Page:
“We didn’t get anything signed,” Ricky said. “We didn’t want them to know it was from us.”

“Now you know the real meaning of Christmas,” Judge Walker said. “It is not only giving, it is giving from the heart. Not because you have to, but because you want to. I’m proud of you, boys.”

“We asked the Y’s Guys—the other ones,” Brian said, “if we can help them down at the Y Center after school. He said they’d be glad to have us.”

“Yeah, they’re going to give us a membership so we can swim and everything!” Mark said.

“But we’ll be sure to leave the baby Jesus alone,” Ricky said. “I don’t think He needs our help.”

“I think He’s already got it,” the judge said, standing up and walking towards his chambers. “Oh, and Merry Christmas, boys!”

“Merry Christmas,” the boys said in unison.

As soon as the judge was out of sight, they looked at each other and nodded. Then, unseen, they took out a can of Lemon Scented Pledge and began to polish the judge’s desk.

If any of you would like to read this for your Christmas program, as long as you give me credit for it, please accept it as my Christmas gift to you.

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Sunday, December 09, 2012

Behind the scenes with Old Glory

A friend who spent most of his life as a fine member of our US military services in VietNam, Germany, and Korea (and possibly other places as well) recently sent me this explanation behind the meaning of the flags that drape the coffins of our military heroes. I have the one from Ivan's coffin, and it holds a special place in my heart and life. Ivan was extremely proud of his service in the Korean War, as well he should have been. Here is "the rest of the story," as Paul Harvey used to say.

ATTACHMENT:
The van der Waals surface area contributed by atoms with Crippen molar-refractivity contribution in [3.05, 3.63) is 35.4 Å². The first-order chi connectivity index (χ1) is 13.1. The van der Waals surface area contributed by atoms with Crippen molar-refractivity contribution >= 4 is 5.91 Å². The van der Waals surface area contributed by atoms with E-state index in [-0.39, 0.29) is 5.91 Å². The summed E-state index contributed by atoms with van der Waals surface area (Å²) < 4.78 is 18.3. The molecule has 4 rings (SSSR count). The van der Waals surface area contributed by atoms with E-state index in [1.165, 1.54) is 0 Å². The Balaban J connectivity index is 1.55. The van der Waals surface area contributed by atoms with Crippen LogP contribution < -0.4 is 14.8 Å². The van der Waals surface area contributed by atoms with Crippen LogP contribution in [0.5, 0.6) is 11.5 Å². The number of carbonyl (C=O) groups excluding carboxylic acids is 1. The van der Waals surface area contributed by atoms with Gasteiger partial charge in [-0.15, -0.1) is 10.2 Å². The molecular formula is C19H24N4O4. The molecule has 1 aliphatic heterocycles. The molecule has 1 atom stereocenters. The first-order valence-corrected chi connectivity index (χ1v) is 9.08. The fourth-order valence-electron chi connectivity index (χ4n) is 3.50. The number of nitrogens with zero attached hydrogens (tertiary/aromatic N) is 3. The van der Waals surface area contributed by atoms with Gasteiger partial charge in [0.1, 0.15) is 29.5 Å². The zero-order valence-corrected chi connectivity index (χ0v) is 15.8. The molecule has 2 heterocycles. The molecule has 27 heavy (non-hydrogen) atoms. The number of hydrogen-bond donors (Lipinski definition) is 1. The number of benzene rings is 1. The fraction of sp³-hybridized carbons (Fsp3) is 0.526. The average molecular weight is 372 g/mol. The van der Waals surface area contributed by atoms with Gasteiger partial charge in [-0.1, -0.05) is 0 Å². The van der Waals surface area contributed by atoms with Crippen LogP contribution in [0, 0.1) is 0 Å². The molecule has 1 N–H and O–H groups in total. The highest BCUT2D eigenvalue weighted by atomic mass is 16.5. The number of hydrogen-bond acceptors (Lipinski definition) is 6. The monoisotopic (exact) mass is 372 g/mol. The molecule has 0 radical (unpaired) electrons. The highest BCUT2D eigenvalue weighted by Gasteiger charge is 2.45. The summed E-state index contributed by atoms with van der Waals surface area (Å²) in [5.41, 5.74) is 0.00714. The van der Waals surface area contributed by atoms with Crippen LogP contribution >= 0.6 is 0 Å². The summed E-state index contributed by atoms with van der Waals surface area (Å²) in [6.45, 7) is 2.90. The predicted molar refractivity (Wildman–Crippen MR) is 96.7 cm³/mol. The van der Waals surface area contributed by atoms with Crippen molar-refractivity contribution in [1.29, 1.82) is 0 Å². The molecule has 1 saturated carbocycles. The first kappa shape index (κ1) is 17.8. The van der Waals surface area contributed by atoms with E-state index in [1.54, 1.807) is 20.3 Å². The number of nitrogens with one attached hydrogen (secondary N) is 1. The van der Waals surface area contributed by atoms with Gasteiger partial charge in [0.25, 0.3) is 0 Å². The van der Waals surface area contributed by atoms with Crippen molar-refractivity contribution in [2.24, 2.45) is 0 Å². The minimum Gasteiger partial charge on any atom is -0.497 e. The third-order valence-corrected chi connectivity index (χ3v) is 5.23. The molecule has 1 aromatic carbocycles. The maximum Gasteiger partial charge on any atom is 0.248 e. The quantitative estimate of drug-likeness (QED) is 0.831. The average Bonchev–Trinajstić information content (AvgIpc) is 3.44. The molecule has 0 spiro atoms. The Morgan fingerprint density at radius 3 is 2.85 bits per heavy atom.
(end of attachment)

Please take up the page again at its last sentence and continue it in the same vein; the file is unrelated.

The Meaning of the Flag-Draped Coffin. All Americans should be given this lesson. Those who think that America is an arrogant nation should really reconsider that thought. Our founding fathers used GOD's word and teachings to establish our Great Nation and I think it's high time Americans get re-educated about this Nation's history. Pass it along and be proud of the country we live in, and even more proud of those who serve to protect our 'GOD-GIVEN' rights and freedoms.I hope you take the time to read this ... To understand what the flag draped coffin really means
... Here is how to understand the flag that laid upon it and is surrendered to so many widows and widowers: Do you know that at military funerals, the 21-gun salute stands for the sum of the numbers in the year 1776? Have you ever noticed that the honor guard pays meticulous attention to correctly folding the United States of America Flag 13 times? You probably thought it was to symbolize the original 13 colonies, but we learn something new every day!